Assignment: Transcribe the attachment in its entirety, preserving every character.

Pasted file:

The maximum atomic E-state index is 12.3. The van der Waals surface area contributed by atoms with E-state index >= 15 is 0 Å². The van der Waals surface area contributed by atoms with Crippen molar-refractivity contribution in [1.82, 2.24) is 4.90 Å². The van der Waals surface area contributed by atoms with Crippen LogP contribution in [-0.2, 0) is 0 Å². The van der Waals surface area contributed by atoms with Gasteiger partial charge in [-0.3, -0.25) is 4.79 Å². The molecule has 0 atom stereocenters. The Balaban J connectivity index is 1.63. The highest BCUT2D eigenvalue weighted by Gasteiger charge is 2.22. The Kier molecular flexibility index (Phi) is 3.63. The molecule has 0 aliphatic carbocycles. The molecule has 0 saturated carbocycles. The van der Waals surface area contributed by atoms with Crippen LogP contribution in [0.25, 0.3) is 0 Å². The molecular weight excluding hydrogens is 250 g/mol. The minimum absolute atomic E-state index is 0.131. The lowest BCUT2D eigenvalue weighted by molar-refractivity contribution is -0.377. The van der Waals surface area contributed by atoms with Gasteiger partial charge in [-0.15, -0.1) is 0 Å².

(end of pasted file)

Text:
The maximum atomic E-state index is 12.3. The van der Waals surface area contributed by atoms with E-state index >= 15 is 0 Å². The van der Waals surface area contributed by atoms with Crippen molar-refractivity contribution in [1.82, 2.24) is 4.90 Å². The van der Waals surface area contributed by atoms with Crippen LogP contribution in [-0.2, 0) is 0 Å². The van der Waals surface area contributed by atoms with Gasteiger partial charge in [-0.3, -0.25) is 4.79 Å². The molecule has 0 atom stereocenters. The Balaban J connectivity index is 1.63. The highest BCUT2D eigenvalue weighted by Gasteiger charge is 2.22. The Kier molecular flexibility index (Phi) is 3.63. The molecule has 0 aliphatic carbocycles. The molecule has 0 saturated carbocycles. The van der Waals surface area contributed by atoms with Crippen LogP contribution in [0.25, 0.3) is 0 Å². The molecular weight excluding hydrogens is 250 g/mol. The minimum absolute atomic E-state index is 0.131. The lowest BCUT2D eigenvalue weighted by molar-refractivity contribution is -0.377. The van der Waals surface area contributed by atoms with Gasteiger partial charge in [-0.15, -0.1) is 0 Å².